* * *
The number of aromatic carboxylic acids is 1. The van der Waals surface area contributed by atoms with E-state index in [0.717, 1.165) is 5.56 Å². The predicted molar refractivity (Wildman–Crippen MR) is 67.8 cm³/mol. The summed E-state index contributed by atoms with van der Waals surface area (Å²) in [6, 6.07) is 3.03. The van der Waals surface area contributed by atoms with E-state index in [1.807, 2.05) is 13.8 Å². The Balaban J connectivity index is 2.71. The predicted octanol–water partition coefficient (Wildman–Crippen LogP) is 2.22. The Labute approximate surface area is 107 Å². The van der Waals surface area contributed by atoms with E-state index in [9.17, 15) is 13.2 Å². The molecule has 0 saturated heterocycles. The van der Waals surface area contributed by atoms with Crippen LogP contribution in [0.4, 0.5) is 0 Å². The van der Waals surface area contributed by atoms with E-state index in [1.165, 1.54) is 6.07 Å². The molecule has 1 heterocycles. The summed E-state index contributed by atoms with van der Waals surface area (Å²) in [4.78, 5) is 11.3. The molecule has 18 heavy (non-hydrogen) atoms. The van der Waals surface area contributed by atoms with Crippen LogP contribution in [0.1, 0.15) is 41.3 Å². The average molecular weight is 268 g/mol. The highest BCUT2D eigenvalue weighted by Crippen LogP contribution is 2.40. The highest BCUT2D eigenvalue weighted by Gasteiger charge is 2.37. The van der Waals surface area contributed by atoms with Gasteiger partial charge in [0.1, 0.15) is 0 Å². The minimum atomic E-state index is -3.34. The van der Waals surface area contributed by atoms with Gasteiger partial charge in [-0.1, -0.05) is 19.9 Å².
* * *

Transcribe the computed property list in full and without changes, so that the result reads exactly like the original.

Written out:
The number of aromatic carboxylic acids is 1. The van der Waals surface area contributed by atoms with E-state index in [0.717, 1.165) is 5.56 Å². The predicted molar refractivity (Wildman–Crippen MR) is 67.8 cm³/mol. The summed E-state index contributed by atoms with van der Waals surface area (Å²) in [6, 6.07) is 3.03. The van der Waals surface area contributed by atoms with E-state index in [1.807, 2.05) is 13.8 Å². The Balaban J connectivity index is 2.71. The predicted octanol–water partition coefficient (Wildman–Crippen LogP) is 2.22. The Labute approximate surface area is 107 Å². The van der Waals surface area contributed by atoms with E-state index in [9.17, 15) is 13.2 Å². The molecule has 0 saturated heterocycles. The van der Waals surface area contributed by atoms with Crippen LogP contribution in [0.4, 0.5) is 0 Å². The van der Waals surface area contributed by atoms with E-state index in [1.165, 1.54) is 6.07 Å². The molecule has 1 heterocycles. The summed E-state index contributed by atoms with van der Waals surface area (Å²) in [4.78, 5) is 11.3. The molecule has 18 heavy (non-hydrogen) atoms. The van der Waals surface area contributed by atoms with Crippen LogP contribution in [0.1, 0.15) is 41.3 Å². The average molecular weight is 268 g/mol. The highest BCUT2D eigenvalue weighted by Crippen LogP contribution is 2.40. The highest BCUT2D eigenvalue weighted by Gasteiger charge is 2.37. The van der Waals surface area contributed by atoms with Gasteiger partial charge in [0.1, 0.15) is 0 Å². The minimum atomic E-state index is -3.34. The van der Waals surface area contributed by atoms with Gasteiger partial charge in [-0.1, -0.05) is 19.9 Å².